Malaysia isn’t just dealing with the effects of Covid-19.
They’re also contending with floods caused by the heavy downpour over the past week.
Heavy downpours which started on 2 Jan 2021 caused floods in five Malaysian states on 4 Jan 2021.
According to Relief Web, at least 6 people have died and nearly 50,000 people had to be evacuated from their homes.
And now, Singapore is also reeling from the effects of the floods.
Prices of Fish & Vegetables Increase Due to Floods in M’sia
Compared to weeks ago, the prices of vegetables and fishes at wet markets have increased, with some costing double its initial price.
Vendors visited by the Straits Times pointed to the floods in Malaysia for the cause of the price increase.
Farms are flooded, resulting in lesser quantity available, and roads used to transport the goods were closed.
A vegetable store owner at the wet market at Pasir Ris Drive 6 said he’s “lost a lot of supply due to the bad weather”.
Another stall owner at Geylang Serai Market said she had to switch to importing vegetables from Thailand and Vietnam, which is more expensive since they now have to be flown in.
A vendor operating at Tekka Centre said that his cost price for tomatoes was originally $12 per kg. It has since increased to $28 per kg.
An Exceptional Year
Mr Jerry Tan, the vice-secretary of the Singapore Fruits & Vegetables Importers & Exporters Association, said that 2021 has been different.
Usually, prices tend to increase towards the end of the year due to the monsoon season, he said.
However, there will be places which are still warm and spared from the rainy weather, such as some areas in the Cameron Highlands, which can supply the tomatoes required.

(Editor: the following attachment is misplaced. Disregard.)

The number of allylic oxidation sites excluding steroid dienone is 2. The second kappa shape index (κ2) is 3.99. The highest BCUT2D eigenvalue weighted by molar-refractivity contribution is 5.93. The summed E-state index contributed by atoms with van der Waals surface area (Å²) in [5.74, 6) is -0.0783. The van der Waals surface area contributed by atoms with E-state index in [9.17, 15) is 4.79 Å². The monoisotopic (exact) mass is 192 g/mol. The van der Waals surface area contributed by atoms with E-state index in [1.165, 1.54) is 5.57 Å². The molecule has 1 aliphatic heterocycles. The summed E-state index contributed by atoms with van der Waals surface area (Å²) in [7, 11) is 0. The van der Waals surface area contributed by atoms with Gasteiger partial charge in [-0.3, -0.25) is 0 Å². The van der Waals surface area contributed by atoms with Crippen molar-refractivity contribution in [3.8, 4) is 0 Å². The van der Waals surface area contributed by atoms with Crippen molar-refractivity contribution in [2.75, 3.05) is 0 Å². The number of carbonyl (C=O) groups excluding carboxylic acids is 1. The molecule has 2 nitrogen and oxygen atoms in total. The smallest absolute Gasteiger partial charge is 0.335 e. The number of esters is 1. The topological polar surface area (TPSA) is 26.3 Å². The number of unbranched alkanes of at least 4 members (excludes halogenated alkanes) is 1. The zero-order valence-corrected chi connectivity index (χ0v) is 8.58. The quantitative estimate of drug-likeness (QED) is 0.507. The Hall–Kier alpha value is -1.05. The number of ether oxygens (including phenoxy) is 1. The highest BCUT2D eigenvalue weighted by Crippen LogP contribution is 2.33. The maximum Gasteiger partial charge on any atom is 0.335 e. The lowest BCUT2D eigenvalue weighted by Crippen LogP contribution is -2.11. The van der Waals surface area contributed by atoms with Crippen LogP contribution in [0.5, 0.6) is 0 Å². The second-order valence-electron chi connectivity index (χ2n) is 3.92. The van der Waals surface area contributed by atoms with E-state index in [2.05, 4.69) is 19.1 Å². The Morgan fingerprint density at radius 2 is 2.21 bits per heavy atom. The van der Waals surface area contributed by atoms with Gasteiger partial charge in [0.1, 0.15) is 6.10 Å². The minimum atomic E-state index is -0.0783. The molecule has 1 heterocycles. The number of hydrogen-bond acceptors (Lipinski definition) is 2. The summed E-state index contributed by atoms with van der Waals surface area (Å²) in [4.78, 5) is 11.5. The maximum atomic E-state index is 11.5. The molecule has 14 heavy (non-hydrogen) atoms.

This year, however, the rain is everywhere, affecting the supply.
Prices Will Stabilise Soon
For tomato lovers out there, don’t worry.
While the spike of the price of tomatoes seems intimidating (it increased by 150% over the past week), Mr Tan predicts that as more suppliers work to get their stocks from Thailand and Vietnam, the price will gradually drop and stabilise once again.
Some vegetables like spinach, however, will prove to be more troublesome as its easily perishable, which makes it hard to export from somewhere further away like Thailand.
Seafood Affected Similarly
Mr Goh Thiam Chwee, the chairman of the Singapore Fish Merchants’ General Association, also said that some popular seafood items like the Chinese pomfret have seen a price increase of 20 to 30 per cent.
It’s, however, not as badly affected as they have the option to replace fresh seafood with frozen ones, he added, and get supplies from other countries.
Both Chinese and red pomfrets have seen a price increase of S$25. On a separate note, the prices of prawns (small ones) are not affected.
In short, don’t be surprised if suddenly, your mother starts bringing home frozen fish instead of fresh fish. There’s a reason for it.
Also, if you’d like to know more about how Singapore gets its food, you might want to watch this video to the end (and please subscribe to our YouTube channel for more informative videos!):
Featured Image: YoPho / Shutterstock.com